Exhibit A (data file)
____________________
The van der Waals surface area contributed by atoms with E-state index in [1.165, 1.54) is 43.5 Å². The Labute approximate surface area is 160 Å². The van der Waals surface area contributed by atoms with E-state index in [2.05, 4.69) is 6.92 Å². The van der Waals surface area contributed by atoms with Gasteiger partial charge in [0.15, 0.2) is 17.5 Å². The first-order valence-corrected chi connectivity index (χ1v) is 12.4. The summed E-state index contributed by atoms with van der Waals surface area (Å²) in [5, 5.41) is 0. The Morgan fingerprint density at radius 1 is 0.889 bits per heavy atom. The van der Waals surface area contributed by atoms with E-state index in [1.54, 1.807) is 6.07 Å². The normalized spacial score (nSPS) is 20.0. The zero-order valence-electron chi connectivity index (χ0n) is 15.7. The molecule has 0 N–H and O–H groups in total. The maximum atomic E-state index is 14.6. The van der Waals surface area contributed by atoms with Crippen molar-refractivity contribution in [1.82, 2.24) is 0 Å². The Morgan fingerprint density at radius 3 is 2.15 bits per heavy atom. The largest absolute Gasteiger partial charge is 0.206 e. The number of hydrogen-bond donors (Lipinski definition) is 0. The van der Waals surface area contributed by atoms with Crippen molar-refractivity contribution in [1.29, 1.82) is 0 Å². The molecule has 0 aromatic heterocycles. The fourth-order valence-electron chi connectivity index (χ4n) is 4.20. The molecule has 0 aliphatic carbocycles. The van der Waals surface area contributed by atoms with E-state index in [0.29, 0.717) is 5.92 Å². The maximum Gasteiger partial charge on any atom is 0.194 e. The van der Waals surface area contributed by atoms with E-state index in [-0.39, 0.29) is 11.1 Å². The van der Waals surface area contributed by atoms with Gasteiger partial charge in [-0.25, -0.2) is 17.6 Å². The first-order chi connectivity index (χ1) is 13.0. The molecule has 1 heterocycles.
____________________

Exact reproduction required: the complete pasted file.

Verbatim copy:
The van der Waals surface area contributed by atoms with E-state index in [1.165, 1.54) is 43.5 Å². The Labute approximate surface area is 160 Å². The van der Waals surface area contributed by atoms with E-state index in [2.05, 4.69) is 6.92 Å². The van der Waals surface area contributed by atoms with Gasteiger partial charge in [0.15, 0.2) is 17.5 Å². The first-order valence-corrected chi connectivity index (χ1v) is 12.4. The summed E-state index contributed by atoms with van der Waals surface area (Å²) in [5, 5.41) is 0. The Morgan fingerprint density at radius 1 is 0.889 bits per heavy atom. The van der Waals surface area contributed by atoms with E-state index in [1.54, 1.807) is 6.07 Å². The normalized spacial score (nSPS) is 20.0. The zero-order valence-electron chi connectivity index (χ0n) is 15.7. The molecule has 0 N–H and O–H groups in total. The maximum atomic E-state index is 14.6. The van der Waals surface area contributed by atoms with Crippen molar-refractivity contribution in [1.82, 2.24) is 0 Å². The Morgan fingerprint density at radius 3 is 2.15 bits per heavy atom. The largest absolute Gasteiger partial charge is 0.206 e. The number of hydrogen-bond donors (Lipinski definition) is 0. The van der Waals surface area contributed by atoms with Crippen molar-refractivity contribution in [1.29, 1.82) is 0 Å². The molecule has 0 aromatic heterocycles. The fourth-order valence-electron chi connectivity index (χ4n) is 4.20. The molecule has 0 aliphatic carbocycles. The van der Waals surface area contributed by atoms with E-state index in [0.29, 0.717) is 5.92 Å². The maximum Gasteiger partial charge on any atom is 0.194 e. The van der Waals surface area contributed by atoms with E-state index in [-0.39, 0.29) is 11.1 Å². The van der Waals surface area contributed by atoms with Gasteiger partial charge in [-0.25, -0.2) is 17.6 Å². The first-order chi connectivity index (χ1) is 13.0. The molecule has 1 heterocycles.